Bumping the underslab foam to four inches




Additional insulation beneath the building floor slab doesn’t improve perfo
rmance much
(7%)
over the same approach with three inches (Case 3). U
value drops from 0.1330 to 0.1234 BTU/ft2
-
hr
-
°F.
energysmiths
PO Box 194 Meriden, NH 0377
0 603
-
469
-
3355

www.energysmiths.com

Case
5



Add insulation to the underside of the garage roof




Adding three inches of foam to th
e underside of the garage roof
drops the

U value further to

0.0980

BTU/ft2
-
hr
-
°F, or about R
-
10. The steel is now
fairly well isolated thermally.

This is a 26% reduction in heat loss coefficient from Case 3.


energysmiths
PO Box 194 Meriden, NH 0377
0 603
-
469
-
3355

www.energysmiths.com

Case 6


Cutting the garage roof foam back to just beneath the steel girder




The U
value goes up to 0.1074 BTU/ft2
-
hr
-
°F from 0.0980 BTU/ft2
-
hr
-
°F, about a 10% increase.

energysmiths
PO Box 194 Meriden, NH 0377
0 603
-
469
-
3355

www.energysmiths.com

Case
7



Add insulation to the top of the garage roof slab

with full insulation of the underside as well




Adding three inches of foam to the top of the garage roof
slab makes a rather marginal improvement

(4%)
, as the
U
drops to

0.0944

BTU/ft2
-
hr
-
°F.
The earth over the concrete is about three feet deep and provides some insulation, so the insulation beneath the earth isn’t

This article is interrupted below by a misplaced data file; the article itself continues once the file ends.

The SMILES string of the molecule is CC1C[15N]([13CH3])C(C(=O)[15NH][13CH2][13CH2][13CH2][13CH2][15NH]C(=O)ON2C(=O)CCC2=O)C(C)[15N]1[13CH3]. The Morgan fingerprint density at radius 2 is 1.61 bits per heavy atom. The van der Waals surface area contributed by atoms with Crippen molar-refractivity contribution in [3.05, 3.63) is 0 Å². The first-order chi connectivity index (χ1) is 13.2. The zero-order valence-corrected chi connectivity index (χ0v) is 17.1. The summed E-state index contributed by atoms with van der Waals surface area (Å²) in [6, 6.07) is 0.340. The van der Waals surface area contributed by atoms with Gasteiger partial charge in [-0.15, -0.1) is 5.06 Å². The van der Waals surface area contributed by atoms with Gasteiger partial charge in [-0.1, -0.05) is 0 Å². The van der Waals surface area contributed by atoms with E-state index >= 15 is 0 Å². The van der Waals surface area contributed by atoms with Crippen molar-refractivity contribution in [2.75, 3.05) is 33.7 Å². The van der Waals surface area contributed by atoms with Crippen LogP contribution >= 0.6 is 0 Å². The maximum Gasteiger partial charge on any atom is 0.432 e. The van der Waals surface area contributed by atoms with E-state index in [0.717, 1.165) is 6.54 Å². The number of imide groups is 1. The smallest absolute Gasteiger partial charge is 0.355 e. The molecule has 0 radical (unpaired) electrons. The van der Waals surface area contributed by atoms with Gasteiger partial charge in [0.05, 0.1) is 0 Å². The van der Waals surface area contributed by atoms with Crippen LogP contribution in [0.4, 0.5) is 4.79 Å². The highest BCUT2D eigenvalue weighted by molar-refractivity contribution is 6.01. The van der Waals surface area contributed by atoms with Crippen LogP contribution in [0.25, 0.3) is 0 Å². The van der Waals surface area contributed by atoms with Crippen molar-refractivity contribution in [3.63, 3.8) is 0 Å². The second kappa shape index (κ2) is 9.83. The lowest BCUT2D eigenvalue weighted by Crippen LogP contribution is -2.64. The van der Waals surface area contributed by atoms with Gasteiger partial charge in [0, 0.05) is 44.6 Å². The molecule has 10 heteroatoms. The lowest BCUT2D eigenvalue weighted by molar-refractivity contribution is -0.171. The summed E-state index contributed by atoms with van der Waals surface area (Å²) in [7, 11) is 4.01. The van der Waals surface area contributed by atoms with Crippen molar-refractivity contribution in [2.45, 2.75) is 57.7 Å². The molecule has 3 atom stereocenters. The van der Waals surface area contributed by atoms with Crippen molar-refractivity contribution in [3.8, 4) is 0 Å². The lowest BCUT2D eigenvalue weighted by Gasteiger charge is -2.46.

doing much.


energysmiths
PO Box 194 Meriden, NH 0377
0 603
-
469
-
3355

www.energysmiths.com

Case 8


Foam directly on the
steel girder




This case is very similar to cases 5 and 6, with a U value roughly in the middle of the two


0.1015 BTU/ft2
-
hr
-
°F.

It is not important to encase the
steel directly in insulation (although this may prove easier to build.)

energysmiths
PO Box 194 Meriden, NH 0377
0 603
-
469
-
3355

www.energysmiths.com

Case 9


Change
insulation to four inches




Bumping the insulation from three to four inches drops the U value to 0.0819, about a 20% drop. The nominal R value here is a
bout 24, and the
effective R value is about 12. This is not as bad as it may appear; the effective R

value is computed based on the ten foot length of floor, and the heat
loss area is roughly doubled at the edge by the beam depth. So the effective R will be roughly halved in this condition.


Conclusions:

-

Insulation of the floor slab and adjacent area i
s important for energy efficiency reasons, especially as the floor is heated.

-

Not heating the floor


putting heat into the space with convectors/radiators above the slab


will reduce heat loss as the driving temperature
differential will be less. I ass
umed an 80F floor surface temperature, which implies a higher temperature in the body of the floor around the tubing.

-

The insulation should go beneath the steel beam, not just on the side. How far along the garage ceiling the insulation extend
s is not op
timized here,
but there are diminishing returns as the insulation extends further along the ceiling. In the last two cases the insulation e
xtends two feet beyond the
edge of the steel girder, perhaps another two feet would be worthwhile.

-

Encasing the bea
m directly isn’t worth much from a thermal point of view.
However, t
he further the insulation plane is from the beam, the higher
the chance of cold air getting in behind the insulation and bypassing it.